I remember the beginning of the pandemic like it was yesterday … my husband walking up to me, showing me a clip on his iPhone from Wuhan of people wearing masks and being locked in their homes to quarantine—it seemed like an apocalyptic movie. Little did I know we would be experiencing a similar fate soon after.
One of the only positives that came out of that was that student loan payments were paused as part of the COVID-19 Economic Relief, going on more than three years now. That’s three years of no payments on federal student loans and no interest accrual—quite a big relief for anyone with significant student debt. For many dentists who have six-figure dental school student loans and six-figure incomes, that amounts to thousands every month in free cash flow they’ve been able to either save or spend elsewhere these past few years. That’s all about to change.
Now that federal student loan payments will resume in September, many of you will have the equivalent of a car payment or worse, a mortgage payment, to budget for every month.
Steps to take now
Starting September 1, interest will accrue on your loans again. Your first payment post forbearance may vary depending on your servicer. The most important thing now is to have a plan in place so you don’t have to adjust your lifestyle significantly and aren’t shocked when those payments hit your bank account. Here are some things to be aware of:
- Locate your student loan servicer. The company that manages your student loans may have changed since forbearance began. Find your servicer by logging into the Federal Student Aid website.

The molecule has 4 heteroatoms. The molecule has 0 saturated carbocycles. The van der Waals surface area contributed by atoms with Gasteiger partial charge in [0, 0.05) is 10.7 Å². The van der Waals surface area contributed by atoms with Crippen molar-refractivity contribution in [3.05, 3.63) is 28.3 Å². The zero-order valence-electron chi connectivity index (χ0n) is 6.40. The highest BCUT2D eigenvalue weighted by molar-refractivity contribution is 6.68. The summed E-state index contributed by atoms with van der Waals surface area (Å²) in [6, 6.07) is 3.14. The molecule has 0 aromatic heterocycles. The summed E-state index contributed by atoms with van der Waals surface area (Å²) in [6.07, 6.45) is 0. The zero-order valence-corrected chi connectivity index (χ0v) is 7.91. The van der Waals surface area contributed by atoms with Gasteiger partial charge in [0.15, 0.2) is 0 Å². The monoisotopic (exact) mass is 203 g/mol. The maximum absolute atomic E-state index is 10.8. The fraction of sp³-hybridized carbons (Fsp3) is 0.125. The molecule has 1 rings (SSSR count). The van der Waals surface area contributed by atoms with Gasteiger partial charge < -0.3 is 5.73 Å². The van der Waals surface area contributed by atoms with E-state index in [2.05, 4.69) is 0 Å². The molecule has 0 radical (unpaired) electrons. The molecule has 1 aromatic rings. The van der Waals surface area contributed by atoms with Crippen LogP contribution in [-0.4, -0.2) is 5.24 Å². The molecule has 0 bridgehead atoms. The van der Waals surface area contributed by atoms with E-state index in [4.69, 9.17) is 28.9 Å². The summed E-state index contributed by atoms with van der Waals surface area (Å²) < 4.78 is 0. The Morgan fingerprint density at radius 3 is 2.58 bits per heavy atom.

- Contact your servicer. Log in to your servicer’s website or give them a call. I always prefer to just do it online, but if you prefer chatting, a call works too. Update your contact information. Ask how much you might owe when payments resume, how much your monthly bills could be, and what payment plans are available to you. If you had automatic payments before forbearance, set those up again. Servicers expect a customer service bottleneck when payments resume, says Scott Buchanan, executive director of the Student Loan Servicing Alliance, so get ahead of traffic now.
- Consider an income-driven repayment plan. Your servicer can help you sign up for an income-driven plan if you weren’t already set up on one. These plans lower your monthly bills to a set portion of your disposable income, typically up to 10% based on a set formula. Your payment could be as low as $0 per month depending on your income. Usually income-driven plans benefit those whose student loan debt-to-income ration is less than two: as an example, you make $200K but you owe $400K on your federal student loans.
- Consider all your options and adjust your plan and budget accordingly. I think each and every one of you with significant student loans needs to crunch the numbers. This way you can make an educated decision about the right repayment plan and include that amount in your monthly budget.
What's in the new SAVE plan?